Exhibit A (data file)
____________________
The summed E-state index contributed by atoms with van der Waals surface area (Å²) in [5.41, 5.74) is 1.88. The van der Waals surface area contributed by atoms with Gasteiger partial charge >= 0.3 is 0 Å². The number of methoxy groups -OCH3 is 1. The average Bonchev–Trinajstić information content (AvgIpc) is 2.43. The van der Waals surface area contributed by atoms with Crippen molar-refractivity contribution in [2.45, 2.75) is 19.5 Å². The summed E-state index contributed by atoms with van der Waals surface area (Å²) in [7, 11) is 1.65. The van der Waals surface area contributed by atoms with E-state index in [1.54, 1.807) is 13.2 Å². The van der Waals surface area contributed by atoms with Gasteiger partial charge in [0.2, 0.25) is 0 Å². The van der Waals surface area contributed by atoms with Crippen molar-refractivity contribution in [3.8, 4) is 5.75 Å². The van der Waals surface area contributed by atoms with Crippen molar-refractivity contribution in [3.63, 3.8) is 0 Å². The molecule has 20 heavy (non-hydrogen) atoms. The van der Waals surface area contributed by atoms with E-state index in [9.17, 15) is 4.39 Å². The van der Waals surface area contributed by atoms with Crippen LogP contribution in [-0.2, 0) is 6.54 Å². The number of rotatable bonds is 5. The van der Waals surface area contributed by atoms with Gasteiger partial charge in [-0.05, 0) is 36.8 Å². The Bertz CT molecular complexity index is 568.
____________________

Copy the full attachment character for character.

The summed E-state index contributed by atoms with van der Waals surface area (Å²) in [5.41, 5.74) is 1.88. The van der Waals surface area contributed by atoms with Gasteiger partial charge >= 0.3 is 0 Å². The number of methoxy groups -OCH3 is 1. The average Bonchev–Trinajstić information content (AvgIpc) is 2.43. The van der Waals surface area contributed by atoms with Crippen molar-refractivity contribution in [2.45, 2.75) is 19.5 Å². The summed E-state index contributed by atoms with van der Waals surface area (Å²) in [7, 11) is 1.65. The van der Waals surface area contributed by atoms with E-state index in [1.54, 1.807) is 13.2 Å². The van der Waals surface area contributed by atoms with Gasteiger partial charge in [0.2, 0.25) is 0 Å². The van der Waals surface area contributed by atoms with Crippen molar-refractivity contribution in [3.8, 4) is 5.75 Å². The van der Waals surface area contributed by atoms with Crippen molar-refractivity contribution in [3.63, 3.8) is 0 Å². The molecule has 20 heavy (non-hydrogen) atoms. The van der Waals surface area contributed by atoms with E-state index in [9.17, 15) is 4.39 Å². The van der Waals surface area contributed by atoms with Crippen LogP contribution in [-0.2, 0) is 6.54 Å². The number of rotatable bonds is 5. The van der Waals surface area contributed by atoms with Gasteiger partial charge in [-0.05, 0) is 36.8 Å². The Bertz CT molecular complexity index is 568.